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Losing belief is a journey. The mind must reorder itself completely. Logic, emotion, spirituality — all in perfect sync, all linked together by faith — must be unlinked.
There was wonder, exhilaration and sheer joy as I looked around like a small child grabbing everything in the new unfathomably large universe, where there is so much, suddenly, to understand. There was constant surprise, disconcertment, an unsettling of everything as I watched myself become someone else, but I wasn’t sure whom. And then there was grief. When I wanted myself back. When I wanted to believe and I didn’t care that it made no sense.
Life throws things with deadly aim — illness, tragedy, loss. And when it did and I stood with the shards in the flesh of my hands, I wanted my faith back just the way it had been. I wept because my entire being was screaming for a delusion, and like an addict in withdrawal I crashed against walls, consumed by my own mind. I grabbed out for anything to fulfill it, to satiate the desperate void, and I discovered the agony of praying to God when I knew I was talking to myself.
Eventually, there was closure.
It was a few years after my debate with my formerly Hasidic friend; it felt like a lifetime after my last birth. I was walking down 16th Avenue in Brooklyn’s Boro Park. I passed a group of women I knew, their heads covered with the white kerchiefs of Rosh Hashanah, their skirts carefully covering their knees. I watched them disperse at the corner, pecking each other on the cheeks, calling, “A git yur, a git yur! Leshune toyve…Hashem should listen to your prayers…You should have nakhes and brukhe and parnuse…amen, amen, git yontif.” I was on the other side, for the first time an observer. I was watching the story from the outside, the warmth and charm of a fading memory.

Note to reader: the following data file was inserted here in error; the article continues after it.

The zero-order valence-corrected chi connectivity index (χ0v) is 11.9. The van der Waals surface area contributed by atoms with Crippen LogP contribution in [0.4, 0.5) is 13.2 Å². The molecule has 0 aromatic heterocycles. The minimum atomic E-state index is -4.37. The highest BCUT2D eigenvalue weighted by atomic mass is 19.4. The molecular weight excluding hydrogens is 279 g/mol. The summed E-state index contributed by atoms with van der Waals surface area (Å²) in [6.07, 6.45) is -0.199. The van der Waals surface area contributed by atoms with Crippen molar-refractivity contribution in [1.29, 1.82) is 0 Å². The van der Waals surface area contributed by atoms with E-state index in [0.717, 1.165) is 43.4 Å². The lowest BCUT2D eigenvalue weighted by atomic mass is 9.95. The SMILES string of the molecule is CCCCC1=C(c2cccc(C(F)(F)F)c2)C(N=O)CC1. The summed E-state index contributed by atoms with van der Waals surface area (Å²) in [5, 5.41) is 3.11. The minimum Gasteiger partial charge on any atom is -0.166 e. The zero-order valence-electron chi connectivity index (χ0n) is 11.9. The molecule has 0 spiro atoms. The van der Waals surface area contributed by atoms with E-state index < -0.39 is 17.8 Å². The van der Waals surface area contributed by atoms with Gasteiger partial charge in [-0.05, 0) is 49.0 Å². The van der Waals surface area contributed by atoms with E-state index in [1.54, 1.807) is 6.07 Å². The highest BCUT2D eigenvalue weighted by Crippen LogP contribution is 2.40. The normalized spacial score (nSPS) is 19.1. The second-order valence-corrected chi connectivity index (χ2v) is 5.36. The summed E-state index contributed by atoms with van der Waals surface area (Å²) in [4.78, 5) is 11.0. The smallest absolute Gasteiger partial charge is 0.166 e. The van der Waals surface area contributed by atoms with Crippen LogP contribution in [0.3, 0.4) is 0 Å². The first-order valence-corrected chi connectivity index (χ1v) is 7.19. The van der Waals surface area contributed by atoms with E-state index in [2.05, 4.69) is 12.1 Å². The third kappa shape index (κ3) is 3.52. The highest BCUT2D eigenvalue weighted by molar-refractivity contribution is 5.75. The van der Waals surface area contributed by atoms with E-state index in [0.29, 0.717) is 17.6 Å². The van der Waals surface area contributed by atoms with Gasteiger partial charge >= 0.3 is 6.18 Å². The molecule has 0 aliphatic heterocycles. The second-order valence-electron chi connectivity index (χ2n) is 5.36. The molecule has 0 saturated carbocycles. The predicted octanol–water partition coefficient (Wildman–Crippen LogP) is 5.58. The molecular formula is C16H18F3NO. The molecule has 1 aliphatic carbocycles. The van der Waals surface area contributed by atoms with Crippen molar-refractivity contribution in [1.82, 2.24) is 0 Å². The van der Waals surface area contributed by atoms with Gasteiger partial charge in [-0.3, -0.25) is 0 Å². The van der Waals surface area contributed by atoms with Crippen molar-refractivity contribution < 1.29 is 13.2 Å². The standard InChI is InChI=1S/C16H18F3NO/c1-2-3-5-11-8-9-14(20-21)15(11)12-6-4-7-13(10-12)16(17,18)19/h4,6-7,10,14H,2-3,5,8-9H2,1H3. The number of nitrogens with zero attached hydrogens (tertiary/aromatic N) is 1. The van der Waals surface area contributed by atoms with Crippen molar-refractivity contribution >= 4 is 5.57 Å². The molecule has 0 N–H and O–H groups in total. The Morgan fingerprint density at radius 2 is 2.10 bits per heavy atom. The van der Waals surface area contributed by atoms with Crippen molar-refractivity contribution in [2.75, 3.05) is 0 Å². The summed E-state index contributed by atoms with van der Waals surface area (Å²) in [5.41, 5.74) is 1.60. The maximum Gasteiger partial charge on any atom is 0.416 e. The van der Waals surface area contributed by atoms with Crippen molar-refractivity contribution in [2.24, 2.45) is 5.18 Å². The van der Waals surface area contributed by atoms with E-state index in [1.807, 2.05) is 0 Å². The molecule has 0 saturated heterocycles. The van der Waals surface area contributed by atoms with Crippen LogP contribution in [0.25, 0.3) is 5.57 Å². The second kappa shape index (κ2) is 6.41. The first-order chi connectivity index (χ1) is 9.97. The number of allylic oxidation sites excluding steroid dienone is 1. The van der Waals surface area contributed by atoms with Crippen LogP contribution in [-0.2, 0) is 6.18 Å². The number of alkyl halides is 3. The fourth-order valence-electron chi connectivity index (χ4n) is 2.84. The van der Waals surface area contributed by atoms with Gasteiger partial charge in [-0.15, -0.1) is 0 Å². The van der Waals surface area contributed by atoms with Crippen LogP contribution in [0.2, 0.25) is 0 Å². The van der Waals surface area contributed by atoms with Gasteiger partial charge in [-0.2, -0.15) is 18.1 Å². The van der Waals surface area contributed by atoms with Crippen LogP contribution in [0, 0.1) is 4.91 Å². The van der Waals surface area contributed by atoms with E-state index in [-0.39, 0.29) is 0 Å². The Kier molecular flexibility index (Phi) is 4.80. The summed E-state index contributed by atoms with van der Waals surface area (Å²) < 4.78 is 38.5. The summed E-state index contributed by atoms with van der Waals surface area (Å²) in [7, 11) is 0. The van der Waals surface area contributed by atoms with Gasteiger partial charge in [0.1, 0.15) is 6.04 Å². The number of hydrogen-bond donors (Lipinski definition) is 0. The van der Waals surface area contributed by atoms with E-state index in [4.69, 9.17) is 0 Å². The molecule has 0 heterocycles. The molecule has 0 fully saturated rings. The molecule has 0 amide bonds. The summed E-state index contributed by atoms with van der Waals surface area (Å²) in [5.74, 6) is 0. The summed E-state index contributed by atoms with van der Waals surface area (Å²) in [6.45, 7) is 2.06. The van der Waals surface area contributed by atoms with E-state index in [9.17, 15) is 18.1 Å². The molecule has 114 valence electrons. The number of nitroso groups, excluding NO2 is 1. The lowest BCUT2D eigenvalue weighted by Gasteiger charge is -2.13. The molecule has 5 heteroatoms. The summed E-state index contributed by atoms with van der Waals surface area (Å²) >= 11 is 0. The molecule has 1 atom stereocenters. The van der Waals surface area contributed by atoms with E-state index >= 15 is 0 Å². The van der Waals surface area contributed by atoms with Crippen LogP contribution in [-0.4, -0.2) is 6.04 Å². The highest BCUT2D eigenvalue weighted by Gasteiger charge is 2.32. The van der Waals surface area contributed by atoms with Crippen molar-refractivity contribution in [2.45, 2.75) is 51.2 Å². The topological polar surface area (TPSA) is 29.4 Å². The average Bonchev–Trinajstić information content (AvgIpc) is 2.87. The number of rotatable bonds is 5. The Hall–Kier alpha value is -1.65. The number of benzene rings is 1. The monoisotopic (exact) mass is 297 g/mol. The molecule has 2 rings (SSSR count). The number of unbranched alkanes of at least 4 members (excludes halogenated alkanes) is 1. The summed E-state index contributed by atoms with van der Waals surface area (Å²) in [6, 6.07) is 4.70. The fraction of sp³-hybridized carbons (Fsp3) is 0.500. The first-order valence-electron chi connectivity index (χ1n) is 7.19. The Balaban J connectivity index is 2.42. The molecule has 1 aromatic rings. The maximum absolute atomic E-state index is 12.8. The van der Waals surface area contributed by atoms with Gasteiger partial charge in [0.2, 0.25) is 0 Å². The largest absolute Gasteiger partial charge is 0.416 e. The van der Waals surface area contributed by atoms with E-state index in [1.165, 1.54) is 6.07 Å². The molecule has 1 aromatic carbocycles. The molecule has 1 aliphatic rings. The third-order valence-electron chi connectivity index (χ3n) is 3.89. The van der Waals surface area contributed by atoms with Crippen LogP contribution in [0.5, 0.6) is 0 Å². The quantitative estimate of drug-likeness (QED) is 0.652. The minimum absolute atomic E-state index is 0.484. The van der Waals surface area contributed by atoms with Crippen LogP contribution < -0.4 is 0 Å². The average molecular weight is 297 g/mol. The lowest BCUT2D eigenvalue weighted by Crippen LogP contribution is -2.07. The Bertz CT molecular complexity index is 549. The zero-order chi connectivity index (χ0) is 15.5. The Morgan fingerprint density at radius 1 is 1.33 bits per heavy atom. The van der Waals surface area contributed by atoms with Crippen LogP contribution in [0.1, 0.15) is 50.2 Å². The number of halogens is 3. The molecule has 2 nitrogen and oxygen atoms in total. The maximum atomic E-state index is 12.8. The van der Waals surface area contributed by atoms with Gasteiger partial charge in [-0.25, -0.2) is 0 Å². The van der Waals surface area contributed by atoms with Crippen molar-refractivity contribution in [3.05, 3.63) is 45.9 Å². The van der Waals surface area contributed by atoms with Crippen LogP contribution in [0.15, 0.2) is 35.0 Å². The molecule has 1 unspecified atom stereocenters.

I walked on. I no longer held the certainty of that life, the certainty only ignorance can give. I no longer wanted to. Now I only look back sometimes to see myself in the growing distance, the girl I had been smiling innocently at the woman I’ve become. Sometimes, we still reach out to each other across the opposite ends of the universe to see if we can still touch. She does not know who I am, a stranger light years away, and I look back at her curiously, yearning for the time I lived in a universe where the sun was not a star.
Judy Brown wrote the novel “Hush” under the pseudonym Eishes Chayil. This is the second in a series for the Forward about her departure from the ultra-Orthodox world. She is currently working on her second book.